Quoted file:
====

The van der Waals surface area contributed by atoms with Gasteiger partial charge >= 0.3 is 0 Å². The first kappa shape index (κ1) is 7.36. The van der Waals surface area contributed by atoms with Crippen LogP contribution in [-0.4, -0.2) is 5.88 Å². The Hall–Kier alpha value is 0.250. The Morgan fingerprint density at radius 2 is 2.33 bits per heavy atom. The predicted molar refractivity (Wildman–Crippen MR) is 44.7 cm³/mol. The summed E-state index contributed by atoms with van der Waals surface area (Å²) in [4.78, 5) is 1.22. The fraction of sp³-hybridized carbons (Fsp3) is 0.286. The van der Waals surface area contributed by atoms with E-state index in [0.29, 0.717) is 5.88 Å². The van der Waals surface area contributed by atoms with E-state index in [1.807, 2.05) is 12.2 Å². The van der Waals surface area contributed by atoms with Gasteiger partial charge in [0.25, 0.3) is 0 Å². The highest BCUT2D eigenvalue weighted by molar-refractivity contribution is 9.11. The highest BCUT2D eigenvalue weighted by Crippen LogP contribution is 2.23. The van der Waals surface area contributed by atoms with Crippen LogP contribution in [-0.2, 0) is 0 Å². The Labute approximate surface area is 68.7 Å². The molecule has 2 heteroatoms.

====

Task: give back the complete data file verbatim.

The van der Waals surface area contributed by atoms with Gasteiger partial charge >= 0.3 is 0 Å². The first kappa shape index (κ1) is 7.36. The van der Waals surface area contributed by atoms with Crippen LogP contribution in [-0.4, -0.2) is 5.88 Å². The Hall–Kier alpha value is 0.250. The Morgan fingerprint density at radius 2 is 2.33 bits per heavy atom. The predicted molar refractivity (Wildman–Crippen MR) is 44.7 cm³/mol. The summed E-state index contributed by atoms with van der Waals surface area (Å²) in [4.78, 5) is 1.22. The fraction of sp³-hybridized carbons (Fsp3) is 0.286. The van der Waals surface area contributed by atoms with E-state index in [0.29, 0.717) is 5.88 Å². The van der Waals surface area contributed by atoms with E-state index in [1.807, 2.05) is 12.2 Å². The van der Waals surface area contributed by atoms with Gasteiger partial charge in [0.25, 0.3) is 0 Å². The highest BCUT2D eigenvalue weighted by molar-refractivity contribution is 9.11. The highest BCUT2D eigenvalue weighted by Crippen LogP contribution is 2.23. The van der Waals surface area contributed by atoms with Crippen LogP contribution in [-0.2, 0) is 0 Å². The Labute approximate surface area is 68.7 Å². The molecule has 2 heteroatoms.